JAY: In many circumstances.


JAY: Although it was interesting on the recent Iraq War. It was not able to—

WILKERSON: Didn’t work very well.

JAY: —did a lot of leaning on people.

WILKERSON: And it didn’t work very well partly because—and this is just instrumental; it’s not substantive, but it is substantive instrumental, if you will—the ineptitude of the Bush administration. First of all, Cheney had no use for the UN, as he expressed many times. And second, the way they went after the UN was very inept. The only person that cared, the only person exercising some aptitude was Colin Powell. The rest of them didn’t care.

JAY: And to what extent do you think President Obama thinks about these things early on in his administration, that if I go after Bush-Cheney some day, they may come after me? I may have to do things that are on the edge of or skirt the law. A lot of people are arguing the drone campaign is exactly that.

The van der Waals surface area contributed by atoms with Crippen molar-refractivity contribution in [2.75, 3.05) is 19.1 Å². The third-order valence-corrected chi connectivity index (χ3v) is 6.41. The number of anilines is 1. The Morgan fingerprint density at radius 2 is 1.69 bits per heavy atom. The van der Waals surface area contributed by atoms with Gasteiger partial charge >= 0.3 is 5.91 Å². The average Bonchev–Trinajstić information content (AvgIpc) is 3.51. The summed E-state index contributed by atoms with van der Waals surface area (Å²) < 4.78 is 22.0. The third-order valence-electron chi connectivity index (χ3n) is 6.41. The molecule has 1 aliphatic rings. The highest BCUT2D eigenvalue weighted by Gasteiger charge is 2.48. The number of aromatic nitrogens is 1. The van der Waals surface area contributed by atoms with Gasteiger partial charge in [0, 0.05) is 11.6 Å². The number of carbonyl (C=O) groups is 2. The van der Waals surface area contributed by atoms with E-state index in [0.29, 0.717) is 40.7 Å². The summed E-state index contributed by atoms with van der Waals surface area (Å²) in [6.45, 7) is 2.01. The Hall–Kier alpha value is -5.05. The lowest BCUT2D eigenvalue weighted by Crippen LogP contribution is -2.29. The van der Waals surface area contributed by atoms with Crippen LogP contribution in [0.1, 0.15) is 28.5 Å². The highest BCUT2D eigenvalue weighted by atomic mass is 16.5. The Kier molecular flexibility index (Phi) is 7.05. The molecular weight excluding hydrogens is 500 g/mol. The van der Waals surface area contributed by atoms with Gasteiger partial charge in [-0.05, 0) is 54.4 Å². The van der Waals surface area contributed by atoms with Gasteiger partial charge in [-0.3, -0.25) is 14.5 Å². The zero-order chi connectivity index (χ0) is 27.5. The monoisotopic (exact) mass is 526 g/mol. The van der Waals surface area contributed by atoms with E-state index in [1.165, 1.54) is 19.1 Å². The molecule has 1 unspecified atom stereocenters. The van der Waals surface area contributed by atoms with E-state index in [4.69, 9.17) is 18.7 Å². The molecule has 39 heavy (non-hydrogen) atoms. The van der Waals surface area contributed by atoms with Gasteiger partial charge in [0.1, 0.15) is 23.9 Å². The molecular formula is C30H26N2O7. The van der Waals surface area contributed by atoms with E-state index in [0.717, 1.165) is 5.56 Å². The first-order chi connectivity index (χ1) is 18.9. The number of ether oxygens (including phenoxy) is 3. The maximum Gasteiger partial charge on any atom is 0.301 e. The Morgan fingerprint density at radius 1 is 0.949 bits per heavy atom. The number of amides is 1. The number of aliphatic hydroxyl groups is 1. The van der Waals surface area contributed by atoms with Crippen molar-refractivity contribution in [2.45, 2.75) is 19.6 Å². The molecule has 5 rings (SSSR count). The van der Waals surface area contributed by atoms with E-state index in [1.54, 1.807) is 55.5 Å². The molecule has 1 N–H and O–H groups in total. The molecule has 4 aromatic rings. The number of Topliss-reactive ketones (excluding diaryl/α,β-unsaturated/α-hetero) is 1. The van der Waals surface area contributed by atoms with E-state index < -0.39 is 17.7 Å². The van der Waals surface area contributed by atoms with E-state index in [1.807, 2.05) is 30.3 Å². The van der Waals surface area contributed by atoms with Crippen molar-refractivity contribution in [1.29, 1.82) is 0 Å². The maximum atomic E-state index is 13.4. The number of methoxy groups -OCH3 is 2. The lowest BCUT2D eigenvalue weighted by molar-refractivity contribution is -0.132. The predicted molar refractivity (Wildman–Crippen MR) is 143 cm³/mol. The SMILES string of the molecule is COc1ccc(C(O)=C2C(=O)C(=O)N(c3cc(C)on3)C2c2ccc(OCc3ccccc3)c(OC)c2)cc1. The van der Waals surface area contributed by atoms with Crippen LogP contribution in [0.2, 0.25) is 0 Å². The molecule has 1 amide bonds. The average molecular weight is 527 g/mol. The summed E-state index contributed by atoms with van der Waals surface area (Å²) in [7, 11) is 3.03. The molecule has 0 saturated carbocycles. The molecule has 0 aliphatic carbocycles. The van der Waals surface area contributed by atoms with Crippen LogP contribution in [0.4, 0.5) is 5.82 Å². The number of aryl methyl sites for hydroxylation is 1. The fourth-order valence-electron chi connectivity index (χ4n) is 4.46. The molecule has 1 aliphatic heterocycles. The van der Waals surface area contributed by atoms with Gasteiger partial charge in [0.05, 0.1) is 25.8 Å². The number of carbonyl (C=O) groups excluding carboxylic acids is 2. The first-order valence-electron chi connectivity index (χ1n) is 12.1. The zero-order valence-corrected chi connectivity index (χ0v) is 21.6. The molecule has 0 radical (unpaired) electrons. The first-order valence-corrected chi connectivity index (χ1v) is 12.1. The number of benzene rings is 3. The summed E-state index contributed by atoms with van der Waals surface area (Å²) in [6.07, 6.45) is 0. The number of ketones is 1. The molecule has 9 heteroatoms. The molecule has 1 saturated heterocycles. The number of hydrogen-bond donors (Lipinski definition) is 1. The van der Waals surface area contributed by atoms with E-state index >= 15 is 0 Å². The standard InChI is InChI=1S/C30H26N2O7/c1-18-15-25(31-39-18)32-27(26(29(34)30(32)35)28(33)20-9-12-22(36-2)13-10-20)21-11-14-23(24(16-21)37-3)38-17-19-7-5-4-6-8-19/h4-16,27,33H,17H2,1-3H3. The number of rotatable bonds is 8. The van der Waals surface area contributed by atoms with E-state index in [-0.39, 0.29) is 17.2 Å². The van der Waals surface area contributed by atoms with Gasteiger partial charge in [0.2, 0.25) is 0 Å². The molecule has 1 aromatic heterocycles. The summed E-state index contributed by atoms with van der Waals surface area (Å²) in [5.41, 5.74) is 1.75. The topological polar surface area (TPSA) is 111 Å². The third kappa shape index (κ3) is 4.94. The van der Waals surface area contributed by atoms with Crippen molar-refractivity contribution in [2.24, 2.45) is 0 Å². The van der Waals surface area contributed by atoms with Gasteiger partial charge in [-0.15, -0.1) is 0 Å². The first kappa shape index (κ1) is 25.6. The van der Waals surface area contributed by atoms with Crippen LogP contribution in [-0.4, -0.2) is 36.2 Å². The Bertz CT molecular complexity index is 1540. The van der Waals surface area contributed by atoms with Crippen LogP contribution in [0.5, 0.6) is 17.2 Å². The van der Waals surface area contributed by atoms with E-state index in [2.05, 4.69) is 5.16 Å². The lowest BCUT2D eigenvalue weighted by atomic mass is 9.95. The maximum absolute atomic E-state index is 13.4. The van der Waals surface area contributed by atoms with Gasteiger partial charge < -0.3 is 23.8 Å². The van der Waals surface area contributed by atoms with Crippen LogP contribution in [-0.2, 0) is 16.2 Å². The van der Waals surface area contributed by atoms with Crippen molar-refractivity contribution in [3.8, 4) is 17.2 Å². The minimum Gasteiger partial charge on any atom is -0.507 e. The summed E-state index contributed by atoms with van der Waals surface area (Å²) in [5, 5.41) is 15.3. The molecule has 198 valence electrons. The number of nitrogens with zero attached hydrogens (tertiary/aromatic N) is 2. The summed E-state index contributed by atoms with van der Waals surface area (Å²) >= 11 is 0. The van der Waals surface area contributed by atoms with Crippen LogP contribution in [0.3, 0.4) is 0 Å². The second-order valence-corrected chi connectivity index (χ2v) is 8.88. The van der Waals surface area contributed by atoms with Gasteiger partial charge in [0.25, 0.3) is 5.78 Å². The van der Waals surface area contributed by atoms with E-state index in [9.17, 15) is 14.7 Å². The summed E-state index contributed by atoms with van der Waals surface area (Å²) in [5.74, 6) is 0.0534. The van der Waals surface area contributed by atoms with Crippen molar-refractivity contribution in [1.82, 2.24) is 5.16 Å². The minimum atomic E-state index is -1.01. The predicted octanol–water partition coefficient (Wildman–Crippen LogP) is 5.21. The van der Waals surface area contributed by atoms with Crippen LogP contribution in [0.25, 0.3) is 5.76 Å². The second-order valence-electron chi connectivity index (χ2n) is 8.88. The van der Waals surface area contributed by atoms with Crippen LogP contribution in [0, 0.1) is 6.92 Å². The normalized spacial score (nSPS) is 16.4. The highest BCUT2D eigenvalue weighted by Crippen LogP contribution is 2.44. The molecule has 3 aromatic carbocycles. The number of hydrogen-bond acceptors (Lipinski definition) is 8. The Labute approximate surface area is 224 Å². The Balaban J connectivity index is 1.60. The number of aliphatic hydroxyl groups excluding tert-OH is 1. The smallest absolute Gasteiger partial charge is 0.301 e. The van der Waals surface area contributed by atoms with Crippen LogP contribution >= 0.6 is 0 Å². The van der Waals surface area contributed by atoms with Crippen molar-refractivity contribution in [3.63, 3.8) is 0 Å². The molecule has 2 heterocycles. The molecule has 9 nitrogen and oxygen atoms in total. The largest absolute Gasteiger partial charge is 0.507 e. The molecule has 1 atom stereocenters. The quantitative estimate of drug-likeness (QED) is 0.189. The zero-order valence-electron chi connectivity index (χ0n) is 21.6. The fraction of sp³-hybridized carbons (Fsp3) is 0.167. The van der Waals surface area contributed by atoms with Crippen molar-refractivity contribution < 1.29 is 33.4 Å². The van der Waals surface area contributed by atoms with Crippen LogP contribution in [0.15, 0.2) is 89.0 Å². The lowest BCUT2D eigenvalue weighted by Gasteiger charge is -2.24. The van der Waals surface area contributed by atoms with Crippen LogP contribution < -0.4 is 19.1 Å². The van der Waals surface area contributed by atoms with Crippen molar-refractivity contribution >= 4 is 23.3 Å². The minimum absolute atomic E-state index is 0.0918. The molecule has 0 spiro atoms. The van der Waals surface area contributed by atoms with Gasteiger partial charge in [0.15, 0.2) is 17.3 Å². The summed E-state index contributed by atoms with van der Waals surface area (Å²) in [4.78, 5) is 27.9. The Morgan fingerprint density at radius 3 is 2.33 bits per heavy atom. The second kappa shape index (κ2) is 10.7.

WILKERSON: He’s become more draconian than George W. Bush or Dick Cheney in terms of whistleblower prosecution, in terms of the FISA Amendments Act, in terms of the national security letter and its use, and so forth. He’s worse than George W. Bush. So, yes, your point is well made.

I’m sure that he thought about it and thought about the very fact that an executive would surrender power is nonsense. It doesn’t matter how much you may convince him that power has the potential for evil, abuse, or whatever; no president is ever going to surrender power once he’s gotten it. As Henry Kissinger once jokingly said, power corrupts, and absolute power is kind of nice.